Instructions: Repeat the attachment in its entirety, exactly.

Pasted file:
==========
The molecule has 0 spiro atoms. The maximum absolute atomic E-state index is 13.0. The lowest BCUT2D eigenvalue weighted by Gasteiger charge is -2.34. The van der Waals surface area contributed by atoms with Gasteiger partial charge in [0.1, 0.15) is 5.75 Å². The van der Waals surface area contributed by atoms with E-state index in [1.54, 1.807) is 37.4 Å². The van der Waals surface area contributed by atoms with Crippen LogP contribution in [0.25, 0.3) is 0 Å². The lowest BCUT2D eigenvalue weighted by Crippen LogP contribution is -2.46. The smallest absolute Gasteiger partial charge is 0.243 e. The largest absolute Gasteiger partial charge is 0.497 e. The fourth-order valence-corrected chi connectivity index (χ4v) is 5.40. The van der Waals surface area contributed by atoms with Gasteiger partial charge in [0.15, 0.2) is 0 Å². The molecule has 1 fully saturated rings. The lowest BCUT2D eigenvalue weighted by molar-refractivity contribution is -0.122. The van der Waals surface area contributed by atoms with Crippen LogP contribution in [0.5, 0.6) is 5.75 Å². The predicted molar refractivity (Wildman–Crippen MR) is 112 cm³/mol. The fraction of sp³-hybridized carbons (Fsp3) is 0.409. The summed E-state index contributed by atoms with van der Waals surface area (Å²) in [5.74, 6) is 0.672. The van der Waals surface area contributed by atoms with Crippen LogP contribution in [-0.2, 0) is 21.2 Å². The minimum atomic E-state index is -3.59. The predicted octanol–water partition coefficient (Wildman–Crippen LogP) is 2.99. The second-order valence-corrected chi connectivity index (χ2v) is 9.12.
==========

The molecule has 0 spiro atoms. The maximum absolute atomic E-state index is 13.0. The lowest BCUT2D eigenvalue weighted by Gasteiger charge is -2.34. The van der Waals surface area contributed by atoms with Gasteiger partial charge in [0.1, 0.15) is 5.75 Å². The van der Waals surface area contributed by atoms with E-state index in [1.54, 1.807) is 37.4 Å². The van der Waals surface area contributed by atoms with Crippen LogP contribution in [0.25, 0.3) is 0 Å². The lowest BCUT2D eigenvalue weighted by Crippen LogP contribution is -2.46. The smallest absolute Gasteiger partial charge is 0.243 e. The largest absolute Gasteiger partial charge is 0.497 e. The fourth-order valence-corrected chi connectivity index (χ4v) is 5.40. The van der Waals surface area contributed by atoms with Gasteiger partial charge in [0.15, 0.2) is 0 Å². The molecule has 1 fully saturated rings. The lowest BCUT2D eigenvalue weighted by molar-refractivity contribution is -0.122. The van der Waals surface area contributed by atoms with Crippen LogP contribution in [0.5, 0.6) is 5.75 Å². The predicted molar refractivity (Wildman–Crippen MR) is 112 cm³/mol. The fraction of sp³-hybridized carbons (Fsp3) is 0.409. The summed E-state index contributed by atoms with van der Waals surface area (Å²) in [5.74, 6) is 0.672. The van der Waals surface area contributed by atoms with Crippen LogP contribution in [-0.2, 0) is 21.2 Å². The minimum atomic E-state index is -3.59. The predicted octanol–water partition coefficient (Wildman–Crippen LogP) is 2.99. The second-order valence-corrected chi connectivity index (χ2v) is 9.12.